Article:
When local blues shouter Teresa Gunn sold more than half of the 1,000 or so copies of her debut EP last year, she was positive that fame, fortune, or at least a few weeks off from a day job was just around the corner.

From Gunn's point of view, it was about time. After all, the vampish redhead given to leather skirts and shimmering eyeliner had been twisting, jumping and singing her way toward the Big Break for the past five years, in an eclectic style mixing two parts blues and soul with one part jazz-tinged rock. One year later, she can be found putting the finishing touches on a video matched beat for beat to the sound of her first 45, "Love Ghost."

"My early songs were like minimovies -- each one had a beginning, middle and an end," Gunn says in a throaty voice that sounds like Chrissie Hynde with laryngitis. But gone are the trademark dime-store confessionals and two-minute sax solos, replaced by what Gunn terms a "sharper and punchier" sound.

A military brat, Gunn, now 32, grew up in places as diverse as Montana, California and Japan. She landed in D.C. six years ago on her way to New York, where she planned to join the cattle-call life of an actress. But after a few successful poetry recitals at now-extinct artist hangouts such as the Atlantis Club and Columbia Station, she traded in her iambic pentameter for some soulful wailing in her first and only rock 'n' roll band, the Teresa Gunn Group.

"Ever since I was a kid, I wanted to act, but I finally decided to concentrate on a rock 'n' roll band," she says. "I started off with bluesy stuff like Jim Morrison's. I mean, he was a poet who made a go of it in rock 'n' roll."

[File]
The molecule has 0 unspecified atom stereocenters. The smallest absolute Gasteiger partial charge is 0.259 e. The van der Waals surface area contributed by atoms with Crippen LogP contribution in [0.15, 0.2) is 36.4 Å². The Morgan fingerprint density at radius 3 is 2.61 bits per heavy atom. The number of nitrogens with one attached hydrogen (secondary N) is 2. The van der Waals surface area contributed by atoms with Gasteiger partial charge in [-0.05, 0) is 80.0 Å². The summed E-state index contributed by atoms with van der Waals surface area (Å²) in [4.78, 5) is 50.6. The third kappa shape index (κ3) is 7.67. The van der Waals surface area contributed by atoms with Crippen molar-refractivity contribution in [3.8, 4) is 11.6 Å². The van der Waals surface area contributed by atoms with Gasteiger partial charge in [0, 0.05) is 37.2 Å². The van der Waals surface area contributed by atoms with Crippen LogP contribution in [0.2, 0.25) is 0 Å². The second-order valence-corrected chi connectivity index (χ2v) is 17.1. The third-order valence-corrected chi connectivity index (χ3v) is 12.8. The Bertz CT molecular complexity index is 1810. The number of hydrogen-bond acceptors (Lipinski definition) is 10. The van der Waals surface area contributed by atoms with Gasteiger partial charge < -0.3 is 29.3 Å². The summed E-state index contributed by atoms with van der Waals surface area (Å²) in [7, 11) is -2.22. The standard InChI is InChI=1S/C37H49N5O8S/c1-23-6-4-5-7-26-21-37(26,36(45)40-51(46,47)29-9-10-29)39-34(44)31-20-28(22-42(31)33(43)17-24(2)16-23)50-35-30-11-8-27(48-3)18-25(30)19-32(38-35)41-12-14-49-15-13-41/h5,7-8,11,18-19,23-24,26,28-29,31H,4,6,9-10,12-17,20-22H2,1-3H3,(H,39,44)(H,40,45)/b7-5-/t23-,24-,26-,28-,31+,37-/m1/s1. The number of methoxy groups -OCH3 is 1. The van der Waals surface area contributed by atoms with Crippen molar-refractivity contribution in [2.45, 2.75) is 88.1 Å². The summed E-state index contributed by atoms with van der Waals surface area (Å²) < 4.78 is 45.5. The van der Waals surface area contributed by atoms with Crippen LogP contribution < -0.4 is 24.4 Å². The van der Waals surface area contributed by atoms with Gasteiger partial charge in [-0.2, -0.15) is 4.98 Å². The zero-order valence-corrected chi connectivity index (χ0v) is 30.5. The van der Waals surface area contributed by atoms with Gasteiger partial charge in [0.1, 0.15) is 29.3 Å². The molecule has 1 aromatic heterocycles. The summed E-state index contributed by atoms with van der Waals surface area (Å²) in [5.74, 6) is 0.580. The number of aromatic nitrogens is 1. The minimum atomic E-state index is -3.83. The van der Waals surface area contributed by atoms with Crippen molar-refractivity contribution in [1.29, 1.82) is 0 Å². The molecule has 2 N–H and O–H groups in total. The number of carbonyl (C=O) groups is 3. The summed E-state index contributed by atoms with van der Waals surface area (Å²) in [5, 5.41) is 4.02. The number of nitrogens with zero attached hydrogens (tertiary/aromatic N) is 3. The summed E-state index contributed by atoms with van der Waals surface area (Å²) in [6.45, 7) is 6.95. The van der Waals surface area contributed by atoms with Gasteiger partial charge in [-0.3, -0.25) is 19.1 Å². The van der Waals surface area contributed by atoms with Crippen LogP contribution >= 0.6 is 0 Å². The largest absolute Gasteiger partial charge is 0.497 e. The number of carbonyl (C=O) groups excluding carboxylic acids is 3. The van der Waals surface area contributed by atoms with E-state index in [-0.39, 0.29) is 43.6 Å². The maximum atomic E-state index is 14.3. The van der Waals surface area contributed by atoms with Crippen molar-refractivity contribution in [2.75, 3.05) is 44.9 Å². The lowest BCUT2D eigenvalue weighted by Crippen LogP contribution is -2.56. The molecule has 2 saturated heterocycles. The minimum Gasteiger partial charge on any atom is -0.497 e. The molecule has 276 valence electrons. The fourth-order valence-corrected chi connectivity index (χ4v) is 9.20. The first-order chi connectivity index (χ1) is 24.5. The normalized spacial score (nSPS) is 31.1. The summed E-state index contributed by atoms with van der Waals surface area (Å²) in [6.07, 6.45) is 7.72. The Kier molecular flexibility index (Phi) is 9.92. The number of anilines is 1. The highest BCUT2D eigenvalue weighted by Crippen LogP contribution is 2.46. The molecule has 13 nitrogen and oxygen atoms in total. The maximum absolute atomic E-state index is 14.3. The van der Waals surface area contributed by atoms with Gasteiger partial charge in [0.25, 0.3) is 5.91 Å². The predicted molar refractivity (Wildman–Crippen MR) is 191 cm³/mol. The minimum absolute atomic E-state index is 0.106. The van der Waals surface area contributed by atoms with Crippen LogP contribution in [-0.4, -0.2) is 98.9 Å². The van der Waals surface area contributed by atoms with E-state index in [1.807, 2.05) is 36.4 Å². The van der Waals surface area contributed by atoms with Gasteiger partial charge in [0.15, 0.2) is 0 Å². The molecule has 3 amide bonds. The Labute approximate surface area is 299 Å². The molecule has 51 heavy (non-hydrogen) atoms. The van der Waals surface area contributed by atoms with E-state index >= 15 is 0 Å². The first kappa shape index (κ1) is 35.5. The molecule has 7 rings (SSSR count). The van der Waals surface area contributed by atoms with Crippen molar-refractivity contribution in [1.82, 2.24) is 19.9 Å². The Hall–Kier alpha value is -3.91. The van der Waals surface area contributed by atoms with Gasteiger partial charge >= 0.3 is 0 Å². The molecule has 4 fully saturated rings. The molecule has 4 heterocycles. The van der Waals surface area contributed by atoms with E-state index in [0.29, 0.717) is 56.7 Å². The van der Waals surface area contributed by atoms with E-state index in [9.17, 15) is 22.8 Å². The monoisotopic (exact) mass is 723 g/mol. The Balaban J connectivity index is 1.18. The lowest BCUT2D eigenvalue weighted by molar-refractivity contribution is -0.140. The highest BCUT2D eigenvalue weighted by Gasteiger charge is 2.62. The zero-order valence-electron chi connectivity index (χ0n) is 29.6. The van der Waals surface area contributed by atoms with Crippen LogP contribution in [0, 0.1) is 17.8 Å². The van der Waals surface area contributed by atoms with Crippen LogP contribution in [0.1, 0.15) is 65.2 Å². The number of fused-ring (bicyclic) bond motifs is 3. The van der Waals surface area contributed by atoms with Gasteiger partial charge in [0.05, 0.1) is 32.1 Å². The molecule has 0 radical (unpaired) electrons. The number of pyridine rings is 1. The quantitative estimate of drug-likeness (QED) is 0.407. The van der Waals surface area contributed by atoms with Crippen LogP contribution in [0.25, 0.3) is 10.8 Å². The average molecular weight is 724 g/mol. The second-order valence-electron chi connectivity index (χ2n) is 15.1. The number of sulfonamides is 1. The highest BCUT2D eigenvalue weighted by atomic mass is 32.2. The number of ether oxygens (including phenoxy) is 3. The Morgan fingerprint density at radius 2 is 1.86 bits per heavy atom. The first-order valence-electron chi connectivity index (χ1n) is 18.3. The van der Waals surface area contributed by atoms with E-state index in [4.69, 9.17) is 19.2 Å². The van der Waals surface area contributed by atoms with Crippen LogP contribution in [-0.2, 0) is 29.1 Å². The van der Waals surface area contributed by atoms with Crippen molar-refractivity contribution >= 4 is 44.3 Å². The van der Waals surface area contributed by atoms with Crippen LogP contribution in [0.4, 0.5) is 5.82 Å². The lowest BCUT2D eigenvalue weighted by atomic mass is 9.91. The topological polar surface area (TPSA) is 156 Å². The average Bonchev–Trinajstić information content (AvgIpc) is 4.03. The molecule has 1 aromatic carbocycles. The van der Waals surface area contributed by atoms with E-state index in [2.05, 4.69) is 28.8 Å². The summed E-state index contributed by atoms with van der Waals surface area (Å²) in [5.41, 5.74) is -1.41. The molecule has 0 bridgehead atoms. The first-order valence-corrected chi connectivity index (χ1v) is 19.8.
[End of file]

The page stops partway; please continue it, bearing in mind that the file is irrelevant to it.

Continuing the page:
Gunn's current band -- which will perform at d.c. space tomorrow -- includes bass guitarist Mike Colburn, lead guitarist Scott Holland, and drummer Scott Douthitt, Gunn's husband. "Our main reason for doing the 45 was to fatten up our press kit after the EP got some good reviews last year," says Gunn, who admits that the fast-paced, danceable "Love Ghost" and the flip side "Don't Tell My Baby" have less to do with creative genius than with commercial appeal.

"The 45 was sort of an experiment -- I was trying to change our sound, to use less lyrics and more feelings," Gunn says. But since feelings don't pay the rent, day jobs for all band members are a must. A job as a manicurist at a suburban Maryland beauty salon not only puts food in the mouths of Gunn and her 11-year-old son Dusty, but long days of "sculpted" nails and fuchsia polish provide ideas for new song lyrics.

While trends may come and go, Gunn believes vinyl is forever. "If you can say, 'Yeah, we have a 45 out,' " she says hopefully, "it gives the impression that you're already famous."